problems in transactions
Roderick Ramage, solicitor, www.law-office.co.uk
first published by distribution to professional contacts on 31
This article is not advice to any
person and may not be taken as a definitive statement of the law in general or
in any particular case. The author does not accept any responsibility for
anything that any person does or does not do as a result of reading it.
The precedent, because of the
novelty of the subject matter should be treated as experimental
In my New Year 2015 update l
wrote a short technical summary about pensions in corporate finance
transactions. Not all straightforward
transactions are as straightforward as they ought to be. Here are a few examples of transactions, in
which I have helped other solicitors as their temporary pension law department.
final salary scheme
“We closed the final salary so
many years ago that we sent the files for shredding.”
In a share sale the only
surviving data about the target group's final salary schemes consisted of
barely a handful of copy papers and notes to the annual audited accounts. The seller's directors could not be brought
to address the pension questions until the buyer's solicitors, demanded
stringent warranties and indemnities.
outcome: The target group's
failure to retain documents was irremediable, so it was impossible to resist
the warranties and indemnities demanded by the buyer. The detailed memory of the company's retired
IFA enabled a report to be prepared for the company's directors and sellers, so
they understood (or at least could not deny that they had been told) why the
warranties and indemnities were unavoidable and the nature of the risks.
lesson: Ensure at the start of
the sale process that the sellers and warrantors understand (a) the
significance of the lack of data, (b) that even if the buyer fails to
understand it, its financiers will, (c) that the lack of data should be
disclosed and (d) that the seller should volunteer appropriate warranties and
moral: A failure to dispose of
this problem at the start meant that, later, the parties were distracted from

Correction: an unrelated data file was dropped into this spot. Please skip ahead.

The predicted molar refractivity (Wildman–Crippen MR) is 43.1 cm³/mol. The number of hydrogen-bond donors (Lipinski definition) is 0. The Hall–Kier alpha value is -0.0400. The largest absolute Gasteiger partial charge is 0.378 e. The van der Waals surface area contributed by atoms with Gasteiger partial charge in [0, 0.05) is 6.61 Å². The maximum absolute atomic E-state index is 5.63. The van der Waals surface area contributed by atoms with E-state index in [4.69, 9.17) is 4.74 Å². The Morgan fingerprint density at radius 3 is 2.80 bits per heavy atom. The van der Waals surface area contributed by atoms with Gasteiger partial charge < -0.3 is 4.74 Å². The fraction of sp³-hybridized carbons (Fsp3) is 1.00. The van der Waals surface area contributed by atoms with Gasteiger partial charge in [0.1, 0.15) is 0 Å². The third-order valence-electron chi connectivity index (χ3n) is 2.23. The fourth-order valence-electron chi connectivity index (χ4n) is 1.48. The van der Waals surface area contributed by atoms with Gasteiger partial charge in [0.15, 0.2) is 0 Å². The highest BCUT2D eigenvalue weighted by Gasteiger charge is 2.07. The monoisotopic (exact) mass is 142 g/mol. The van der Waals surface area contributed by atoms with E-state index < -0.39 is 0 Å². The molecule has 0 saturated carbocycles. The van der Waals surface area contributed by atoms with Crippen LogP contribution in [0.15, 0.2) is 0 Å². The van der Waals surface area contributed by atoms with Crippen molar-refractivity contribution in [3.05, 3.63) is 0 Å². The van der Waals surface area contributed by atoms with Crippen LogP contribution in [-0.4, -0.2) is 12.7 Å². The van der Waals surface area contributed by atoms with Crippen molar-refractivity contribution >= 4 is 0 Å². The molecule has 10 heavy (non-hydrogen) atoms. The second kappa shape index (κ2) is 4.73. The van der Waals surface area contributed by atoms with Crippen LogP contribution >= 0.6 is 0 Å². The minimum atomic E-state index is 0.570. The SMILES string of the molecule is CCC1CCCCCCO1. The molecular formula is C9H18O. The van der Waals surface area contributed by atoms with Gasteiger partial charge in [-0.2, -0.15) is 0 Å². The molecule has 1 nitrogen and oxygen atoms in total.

the serious commercial points of the deal.
filled by the client
The majority shareholder's own
summary that the target company had, apart from a couple of SSASs for the
directors, an old GPPP and a new automatic enrolment (AE) scheme was, as it
turned out, accurate. However, he had
selected and kept control of the papers for uploading to the data room, and the
documents, names and other details pointed clearly to seven schemes, including
a death in service scheme not in the summary.
He denied the existence of some supposed schemes, even though it was he
who had provided membership schedules with misleading and inconsistent names.
outcome: The final pension
aspects of the deal were easy and straightforward, but only after a great deal
of work to extract the full information and put it into a form that was
compatible with the disclosures in the data room.
moral: Convince the client that
holding onto control of the disclosures will not save money, but will cause
aggravation and cost more in the end.
proprietors' SSAS and scheme pensions
A few months after the sale of a
private company (Target), the corporate seller sent an email to its new
solicitors. “Is it OK to sign the
attached?” The attachment was an
amendment of a pension scheme, of which seller was the only employer and the
members were the directors of the Target.
The scheme had been operated as a SSAS, whose main investment was
property let to the Target, and had power to pay scheme pensions. The amendment deed, prepared by a well-known